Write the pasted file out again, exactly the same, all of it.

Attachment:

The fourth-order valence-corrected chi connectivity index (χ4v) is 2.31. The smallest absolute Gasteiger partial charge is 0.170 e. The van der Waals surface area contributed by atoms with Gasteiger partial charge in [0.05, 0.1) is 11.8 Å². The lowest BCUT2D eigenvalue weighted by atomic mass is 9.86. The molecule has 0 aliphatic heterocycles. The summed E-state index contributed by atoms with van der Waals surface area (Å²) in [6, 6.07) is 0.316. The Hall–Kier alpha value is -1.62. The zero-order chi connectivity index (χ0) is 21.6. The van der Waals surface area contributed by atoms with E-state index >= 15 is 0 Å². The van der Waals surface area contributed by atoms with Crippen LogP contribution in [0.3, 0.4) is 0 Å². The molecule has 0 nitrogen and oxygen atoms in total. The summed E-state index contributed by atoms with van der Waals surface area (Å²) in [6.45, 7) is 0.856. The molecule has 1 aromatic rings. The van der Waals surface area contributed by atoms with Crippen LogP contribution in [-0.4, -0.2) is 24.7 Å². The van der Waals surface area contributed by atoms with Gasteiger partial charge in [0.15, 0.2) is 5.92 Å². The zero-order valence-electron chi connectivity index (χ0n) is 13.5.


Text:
The fourth-order valence-corrected chi connectivity index (χ4v) is 2.31. The smallest absolute Gasteiger partial charge is 0.170 e. The van der Waals surface area contributed by atoms with Gasteiger partial charge in [0.05, 0.1) is 11.8 Å². The lowest BCUT2D eigenvalue weighted by atomic mass is 9.86. The molecule has 0 aliphatic heterocycles. The summed E-state index contributed by atoms with van der Waals surface area (Å²) in [6, 6.07) is 0.316. The Hall–Kier alpha value is -1.62. The zero-order chi connectivity index (χ0) is 21.6. The van der Waals surface area contributed by atoms with E-state index >= 15 is 0 Å². The van der Waals surface area contributed by atoms with Crippen LogP contribution in [0.3, 0.4) is 0 Å². The molecule has 0 nitrogen and oxygen atoms in total. The summed E-state index contributed by atoms with van der Waals surface area (Å²) in [6.45, 7) is 0.856. The molecule has 1 aromatic rings. The van der Waals surface area contributed by atoms with Crippen LogP contribution in [-0.4, -0.2) is 24.7 Å². The van der Waals surface area contributed by atoms with Gasteiger partial charge in [0.15, 0.2) is 5.92 Å². The zero-order valence-electron chi connectivity index (χ0n) is 13.5.